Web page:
# Finding defects in the contours of a mask, derived from a complex medical image and correcting them

I have several thousand images of the lungs, taken from a CT scanner. An image looks like this.

I am attempting to extract the "lungs" section from the image by creating a mask. For example:

The problem is the edges of the lungs in the mask. Ideally, I could perform contour approximation to approximate the boundaries of the lungs in the mask and smooth them out so that bits weren't chopped out.

To begin with, I have tried the following code - the idea being to find the contours and then the "defects". However in this code example, defects returns None. I am new to OpenCV:

     mask = cv2.imread("mask.jpg", 0)
_, contours, hierarchy = cv2.findContours(mask, 1, 2)
cnt = contours[0]
hull = cv2.convexHull(cnt, returnPoints = False)
defects = cv2.convexityDefects(cnt, hull)

for i in range(defects.shape[0]):
s,e,f,d = defects[i,0]
start = tuple(cnt[s][0])
end = tuple(cnt[e][0])
far = tuple(cnt[f][0])
cv2.line(img,start,end,[0,255,0],2)
cv2.circle(img,far,5,[0,0,255],-1)


This work is a follow on from this question on stackoverflow

https://stackoverflow.com/questions/4...

Where it was suggested I look into contour approximation. I am wondering based on what I have researched so far, if it is contour hull I am really looking for. Any suggestions would be greatly appreciated.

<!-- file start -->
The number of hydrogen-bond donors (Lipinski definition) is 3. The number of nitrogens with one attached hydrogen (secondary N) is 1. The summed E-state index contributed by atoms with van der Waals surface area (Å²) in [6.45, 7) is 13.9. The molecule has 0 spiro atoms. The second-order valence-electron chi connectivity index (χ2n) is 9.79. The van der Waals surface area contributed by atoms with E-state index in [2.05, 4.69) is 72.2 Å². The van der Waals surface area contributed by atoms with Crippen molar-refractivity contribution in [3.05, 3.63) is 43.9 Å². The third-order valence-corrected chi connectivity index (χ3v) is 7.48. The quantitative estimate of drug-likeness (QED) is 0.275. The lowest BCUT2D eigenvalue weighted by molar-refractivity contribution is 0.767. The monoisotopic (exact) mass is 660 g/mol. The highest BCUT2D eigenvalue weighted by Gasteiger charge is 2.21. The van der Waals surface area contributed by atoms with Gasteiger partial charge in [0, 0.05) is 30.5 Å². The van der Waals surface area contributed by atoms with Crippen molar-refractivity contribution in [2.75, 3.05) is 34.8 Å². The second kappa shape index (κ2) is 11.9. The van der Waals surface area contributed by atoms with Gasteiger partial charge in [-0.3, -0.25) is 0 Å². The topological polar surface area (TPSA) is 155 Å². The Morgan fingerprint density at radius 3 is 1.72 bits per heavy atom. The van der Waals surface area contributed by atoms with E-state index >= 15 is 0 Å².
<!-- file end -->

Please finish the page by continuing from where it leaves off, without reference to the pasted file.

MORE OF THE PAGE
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You're going to run into the same problem when using your own implementation of Marching Squares... I'm sorry, but what's wrong with the mask?

( 2017-11-27 10:16:02 -0500 )edit

The edges of the mask cut out parts of the lung, because the bits of the lung on the original image at the edges are white (representing disease) - these white bits need to remain "within" the lung on the mask so that when I apply the mask to the lung image, those bits are preserved - they are important.

( 2017-11-27 10:20:59 -0500 )edit

So basically, that particular lung slice is infested with diseased bits?

Anyway, your idea of grabbing the convex hull of the black region seems like a good solution.

You could also try running dilate() on the mask by like 10 pixels, and then erode() it by 10 pixels.

( 2017-11-27 10:29:29 -0500 )edit

@SLFWalsh, the dilate() and erode() calls for Python are found here:

https://docs.opencv.org/3.0-beta/doc/...

By dilating and eroding, resulting mask can be found here: https://github.com/sjhalayka/random_i...

( 2017-11-27 10:34:29 -0500 )edit

Can you provide this code in Python?

( 2017-11-27 11:14:56 -0500 )edit

Sorry, I edited my last comment to remove the C++ code and put in a link to some Python code that dilates and erodes.

You can also try this code:

import cv2
import numpy as np

kernel = np.ones((10, 10), np.uint8) # make a square dilation/erosion element

img = cv2.dilate(img, kernel, iterations=1)
img = cv2.erode(img, kernel, iterations=1)

cv2.imshow('Input', img)

cv2.waitKey(0)


Adjust the kernel size and iteration count to suit your needs. Also, look into getStructuringElement(), which provides circular or cross shaped (... not just square ...) dilation/erosion elements.

( 2017-11-27 11:18:26 -0500 )edit

defects = cv2.convexityDefects(cnt, hull) is returning none value. Because of this I am not able to go further into defects.shape[0] where the error message is No shape attribute.

Could you please check this and let me know.

( 2018-02-05 08:23:33 -0500 )edit

@Sravan, please do not post answers here, if you have a question or comment, thank you.

( 2018-02-05 09:13:20 -0500 )edit